That means that the EBRD, which is based in London, with a local presence in Kiev, is the central external organising force in the SIP project. Its main job is to funnel money from donor countries to the project. A milestone in fundraising was achieved in June 2011, only a few months after the Fukushima disaster, and 25 years after the explosion, when an EBRD-organised donor conference managed to secure an extra EUR 550 million for the SIP and another Chernobyl project, the Nuclear Safety Account, raising the total budget of the two projects to about EUR 1.8 billion. I understand that the extra money was not needed because of cost overruns, but because detailed costings for the project could not be completed until detailed design is completed and major parts of the programme received regulatory approval. At a Chernobyl site press conference, I heard Vince Novak, director of the EBRD nuclear safety department, say that no more money was needed from donors. Towards the end of 2012, more than EUR 1 billion had been promised and mostly delivered by more than 40 countries; in addition, the EBRD itself has contributed EUR 325 million from the profits of its other work worldwide for the SIP and Nuclear Safety Account, which is financing an interim spent fuel store. EBRD has also been involved in other projects in the region, such as a 2011 EBRD/Euratom proposal for safety improvements at other Ukrainian nuclear power plants, which is due to be put for consideration at an EBRD board meeting in late February.
The Ukrainian regulator, the State Nuclear Regulatory Inspectorate of Ukraine (SNRIU), has reviewed plans for each stage of the SIP project before work has begun. The SIP project has been broken down into six licencing packages corresponding to the sequence of the project, starting from groundworks and ending with commissioning the structure. In 2009 the concept design safety document was approved. Licencing package 5, which provided the design of the main structure and crane system beams, as well as foundation excavations in the assembly zone, was approved in November 2011. Each package consists of the main licensing high-level documents, but may also require further development of the technical specifications and work execution plans, some of which will require regulatory approval; for example, there were 19 sub-packages associated with LP5, and each must be concurred with before work related to it can start.
Like the SIP project management unit, the regulator is supported by technical support organisations, both domestic and foreign; they include the Ukrainian State Scientific and Technical Center for Nuclear and Radiation Safety, and also international consultancies Scientech, IPSN and GRS. Technical support bills are also paid by the EBRD. In January 2013, the regulator was scheduled to approve LP6, systems design for the safe confinement (including ventilation, the auxiliary building, power supply, monitoring and control), according to NOVARKA.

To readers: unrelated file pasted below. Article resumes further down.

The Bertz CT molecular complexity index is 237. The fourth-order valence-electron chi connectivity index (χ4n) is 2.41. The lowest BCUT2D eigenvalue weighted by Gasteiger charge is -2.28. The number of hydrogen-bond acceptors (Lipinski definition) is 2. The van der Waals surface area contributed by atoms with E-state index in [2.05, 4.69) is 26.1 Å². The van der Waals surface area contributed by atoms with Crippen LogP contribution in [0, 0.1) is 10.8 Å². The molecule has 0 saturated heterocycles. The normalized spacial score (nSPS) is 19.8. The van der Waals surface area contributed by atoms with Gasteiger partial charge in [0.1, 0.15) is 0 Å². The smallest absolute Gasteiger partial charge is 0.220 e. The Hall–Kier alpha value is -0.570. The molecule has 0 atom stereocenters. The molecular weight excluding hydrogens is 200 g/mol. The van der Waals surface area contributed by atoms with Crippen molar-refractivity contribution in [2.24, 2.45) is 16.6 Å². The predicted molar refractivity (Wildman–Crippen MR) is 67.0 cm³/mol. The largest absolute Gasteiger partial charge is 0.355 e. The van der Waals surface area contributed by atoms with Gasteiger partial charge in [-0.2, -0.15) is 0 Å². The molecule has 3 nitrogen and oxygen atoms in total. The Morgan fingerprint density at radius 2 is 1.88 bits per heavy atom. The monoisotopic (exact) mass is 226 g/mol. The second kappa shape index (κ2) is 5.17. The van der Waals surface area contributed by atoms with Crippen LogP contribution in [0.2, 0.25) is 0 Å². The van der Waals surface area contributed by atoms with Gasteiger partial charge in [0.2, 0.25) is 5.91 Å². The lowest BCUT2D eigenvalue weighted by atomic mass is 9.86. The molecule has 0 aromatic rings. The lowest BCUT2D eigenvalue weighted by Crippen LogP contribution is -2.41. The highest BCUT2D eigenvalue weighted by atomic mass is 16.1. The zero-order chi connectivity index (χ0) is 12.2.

In November, the EBRD’s Vince Novak said that the project to finish the SIP over unit 4 by 2015 was viable, but remained ‘a very difficult challenge’ to achieve on budget and on schedule, with no room for error. Although the design is largely complete, elements of it remain under regulatory review, after which components still need to be procured, delivered and installed. Many elements of the project — its vast scale, its purpose — have never been attempted before.
A difficult job scheduled to start in spring 2013 will be extending the skidding rails and their foundations right up to the western wall of the unit 4 object shelter, an area of high radiological dose where violent earthworks could potentially destabilise the wall or the new supports. To reduce the impact of foundation drilling, NOVARKA is planning to use continuous-flight augers, in which wet concrete is pumped into the hole as the auger is withdrawn. The reinforcement cage is placed as soon as the auger is out.
Another tricky job that is scheduled for late 2013 is dismantling the old chimney stack, which will not fit under the new safe containment arch. A Russian-Ukrainian consortium has built a replacement slightly to the east. The iconic structure, whose red and white stripes have faded with time (and exposure), has had its external steel support framework reinforced. As the stack protrudes above the reactor, it is in a radiologically-hazardous zone, and is itself radioactive. Local Ukrainian company Uktransbud has been contracted to remove the 76m-tall, 9m-diameter stack. The plan now is to cut the 330t stainless steel chimney horizontally into seven sections (a strategically-calculated number that involves a tradeoff between speed and worker dose on one hand and feasibility of lift on the other). A large crane will lift cut sections to the ground, although workers will still have to be on the roof. During those lifting operations nonessential site personnel will be cleared as a precaution in case of an unexpected release of contamination.
Will Dalrymple, editor of Nuclear Engineering International visited the Chernobyl site in November 2012.